6. The more I see the post, the more I like it. Symmetry is not a good thing. If it looks too perfect it starts looking like a wig, Asymmetric is what is all about when we are discussing naturalness. Second point, this is a very specialized area. Difficult, if not impossible, to find this caliber hair int he donor area. If too thick, it will stand out and will not look good, Worse, it will be permanent. Honestly, do nothing. (BeHappy, good job!)
  7. I gather you would like to pay per graft. Because this is a small case, some may try/want to charge you more, (total for job, similar to eyebrow work). Considering all that is involved, clinical staff wise), it is something to keep in mind. (Prepping the room, cleaning afterwards, etc). I may have a few doctors for you. Do you mind traveling?
  8. This is only the tip of the iceberg! Bet, if you look carefully, or listen, you can find unethical practices everyday. Consider the following example, You go to a consultation, visited with the consultant and the doctor, (which rarely happens). You are quoted a price but, for whatever reason, you hold off. Typically you will then be hounded. Once the consultant figures you will not be moving forward, here come the price breaks. (So, first lesson, if you are budget conscious, wait. I promise you will be getting a better deal in a few days, particularly if you've made it clear to the consultant that you are truly interested in working with their doctor/practice). So, is getting a price, and then getting a better price....does that constitute being unethical, perhaps not. What is unethical is for the Doctor to allow the clinical staff do make sites, harvest grafts, etc. Now, can these employees claim that they are working under the umbrella of the doctor? I've seen medical students harvest FUE grafts. I've seen experienced MAs make sites. Unethical? you bet. This is not brain surgery....And, after a while, you do become the doctor. You see him do the work day in day out. Eventually the doctor may allow for you to make a site......and it goes from there. Is there a difference between this team member and the doctor? Sure! Years of education!....but it happens, even without the patient knowing. How to offset? Perhaps have a conversation with the doctor before the procedure begins. Have him tell you who will be participating the morning of the procedure, including who will be harvesting, who will be placing, etc. Trust it a big issue......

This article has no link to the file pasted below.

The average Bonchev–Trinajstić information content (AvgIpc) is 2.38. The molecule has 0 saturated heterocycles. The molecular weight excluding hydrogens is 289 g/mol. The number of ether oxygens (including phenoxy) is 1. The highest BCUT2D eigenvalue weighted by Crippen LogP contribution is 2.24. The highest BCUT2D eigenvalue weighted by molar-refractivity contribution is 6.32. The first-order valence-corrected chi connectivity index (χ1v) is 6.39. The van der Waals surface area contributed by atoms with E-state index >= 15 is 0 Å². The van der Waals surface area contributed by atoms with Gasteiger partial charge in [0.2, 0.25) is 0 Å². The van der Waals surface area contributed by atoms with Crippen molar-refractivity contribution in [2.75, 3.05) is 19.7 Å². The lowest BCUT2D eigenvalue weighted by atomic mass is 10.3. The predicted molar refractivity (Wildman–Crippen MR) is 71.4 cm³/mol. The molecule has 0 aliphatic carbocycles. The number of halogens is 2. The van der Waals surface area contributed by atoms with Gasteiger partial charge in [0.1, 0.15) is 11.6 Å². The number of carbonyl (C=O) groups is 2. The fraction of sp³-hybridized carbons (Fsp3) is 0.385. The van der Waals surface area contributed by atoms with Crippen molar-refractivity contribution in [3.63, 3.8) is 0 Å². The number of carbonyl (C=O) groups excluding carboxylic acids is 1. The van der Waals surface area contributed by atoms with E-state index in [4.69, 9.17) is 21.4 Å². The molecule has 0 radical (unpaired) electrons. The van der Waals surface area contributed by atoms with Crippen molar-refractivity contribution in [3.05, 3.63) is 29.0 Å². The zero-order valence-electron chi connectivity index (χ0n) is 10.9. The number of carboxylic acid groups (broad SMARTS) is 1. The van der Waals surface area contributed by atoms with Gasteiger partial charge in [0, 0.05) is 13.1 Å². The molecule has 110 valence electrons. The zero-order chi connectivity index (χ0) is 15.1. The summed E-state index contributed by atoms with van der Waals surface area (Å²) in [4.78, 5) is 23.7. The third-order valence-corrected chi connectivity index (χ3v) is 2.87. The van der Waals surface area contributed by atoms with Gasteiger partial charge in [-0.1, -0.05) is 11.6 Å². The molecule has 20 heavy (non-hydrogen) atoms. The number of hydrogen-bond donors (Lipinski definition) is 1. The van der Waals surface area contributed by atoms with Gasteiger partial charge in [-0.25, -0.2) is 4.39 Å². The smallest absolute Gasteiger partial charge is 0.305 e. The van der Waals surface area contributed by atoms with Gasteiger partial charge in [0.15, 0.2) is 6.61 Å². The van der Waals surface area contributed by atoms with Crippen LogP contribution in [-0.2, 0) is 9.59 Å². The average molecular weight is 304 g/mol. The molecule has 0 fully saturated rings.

9. LaserCap

    onion & Garlic juice after a HT?

    There are things out there that people swear by. I recall everyone around me telling me I was losing my hair when I was in my 20s. I even agreed to have some mixture of avocados put on my head. Obviously it didn't do anything? Could it have been because I only did it one day? Perhaps. Like I tell people, if it works for you, continue using it. Take Propecia, for example. Most doctors believe it takes 3-4 months to notice retention, and it may take up to 1 year to see if you'll enhance any native hair. So, would all the concoctions that you are using be effective? Try them for 1 year, take photos and check. Likely, you'll notice nothing. But something did happen..... Not only did you waste that year, (you could have been on something approved/released by the FDA, but you are probably balder now. The other thing that I find interesting is how much people value their hair. To agree to have all of these things done, speaks volumes about how we feel about having hair.
  10. Great photos. Hopefully you can post another set in 4-6 months. By the third day, it seems, things went back to normal. Because of the PRP you can expect to have a much fuller look in about 3-4 months. Did you get a laser? These work great along with the PRP. Hopefully you get some enhancement of the native hair in the crown.
  11. Unfortunately Propecia, Rogaine, PRP and laser are the only FDA approved/released meds to help with retention and enhancement of native hair. The mechanism of action is different for each and thus, there is synergism when used simultaneously. When Merck's patent expired, doctors started writing scripts for 5mg Propecia and asking patients to quarter the pill. There is documented fact that there is a very small percentage of side effects. With Dutesteride, if you are doing 5mg, you are increasing the potential of side effects by 5 fold. Hopefully you are quartering the pill as well? Perhaps taking the med every other day could help.